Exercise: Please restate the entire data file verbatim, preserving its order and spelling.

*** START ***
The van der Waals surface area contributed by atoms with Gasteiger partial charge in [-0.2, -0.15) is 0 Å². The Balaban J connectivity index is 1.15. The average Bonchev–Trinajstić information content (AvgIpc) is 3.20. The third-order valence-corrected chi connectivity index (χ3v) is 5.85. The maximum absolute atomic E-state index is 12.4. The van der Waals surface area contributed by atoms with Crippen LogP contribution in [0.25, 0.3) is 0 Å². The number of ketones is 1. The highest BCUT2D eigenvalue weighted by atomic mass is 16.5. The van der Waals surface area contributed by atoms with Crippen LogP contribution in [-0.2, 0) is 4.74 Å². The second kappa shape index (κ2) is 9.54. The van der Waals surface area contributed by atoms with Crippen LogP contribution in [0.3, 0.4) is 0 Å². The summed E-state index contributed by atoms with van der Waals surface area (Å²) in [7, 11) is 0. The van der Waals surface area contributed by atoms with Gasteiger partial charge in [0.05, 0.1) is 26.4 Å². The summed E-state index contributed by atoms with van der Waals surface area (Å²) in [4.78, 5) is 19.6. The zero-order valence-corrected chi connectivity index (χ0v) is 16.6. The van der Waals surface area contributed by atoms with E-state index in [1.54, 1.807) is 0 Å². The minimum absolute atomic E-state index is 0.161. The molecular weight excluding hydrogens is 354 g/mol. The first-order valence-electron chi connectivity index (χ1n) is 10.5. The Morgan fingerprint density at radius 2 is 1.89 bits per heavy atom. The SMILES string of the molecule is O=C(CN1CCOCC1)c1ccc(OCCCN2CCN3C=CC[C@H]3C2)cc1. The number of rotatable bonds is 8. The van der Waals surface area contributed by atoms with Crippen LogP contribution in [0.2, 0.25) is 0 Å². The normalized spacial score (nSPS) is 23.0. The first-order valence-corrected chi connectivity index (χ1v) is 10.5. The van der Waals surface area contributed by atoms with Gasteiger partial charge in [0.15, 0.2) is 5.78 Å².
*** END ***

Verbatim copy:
The van der Waals surface area contributed by atoms with Gasteiger partial charge in [-0.2, -0.15) is 0 Å². The Balaban J connectivity index is 1.15. The average Bonchev–Trinajstić information content (AvgIpc) is 3.20. The third-order valence-corrected chi connectivity index (χ3v) is 5.85. The maximum absolute atomic E-state index is 12.4. The van der Waals surface area contributed by atoms with Crippen LogP contribution in [0.25, 0.3) is 0 Å². The number of ketones is 1. The highest BCUT2D eigenvalue weighted by atomic mass is 16.5. The van der Waals surface area contributed by atoms with Crippen LogP contribution in [-0.2, 0) is 4.74 Å². The second kappa shape index (κ2) is 9.54. The van der Waals surface area contributed by atoms with Crippen LogP contribution in [0.3, 0.4) is 0 Å². The summed E-state index contributed by atoms with van der Waals surface area (Å²) in [7, 11) is 0. The van der Waals surface area contributed by atoms with Gasteiger partial charge in [0.05, 0.1) is 26.4 Å². The summed E-state index contributed by atoms with van der Waals surface area (Å²) in [4.78, 5) is 19.6. The zero-order valence-corrected chi connectivity index (χ0v) is 16.6. The van der Waals surface area contributed by atoms with E-state index in [1.54, 1.807) is 0 Å². The minimum absolute atomic E-state index is 0.161. The molecular weight excluding hydrogens is 354 g/mol. The first-order valence-electron chi connectivity index (χ1n) is 10.5. The Morgan fingerprint density at radius 2 is 1.89 bits per heavy atom. The SMILES string of the molecule is O=C(CN1CCOCC1)c1ccc(OCCCN2CCN3C=CC[C@H]3C2)cc1. The number of rotatable bonds is 8. The van der Waals surface area contributed by atoms with Crippen LogP contribution in [0.2, 0.25) is 0 Å². The normalized spacial score (nSPS) is 23.0. The first-order valence-corrected chi connectivity index (χ1v) is 10.5. The van der Waals surface area contributed by atoms with Gasteiger partial charge in [0.15, 0.2) is 5.78 Å².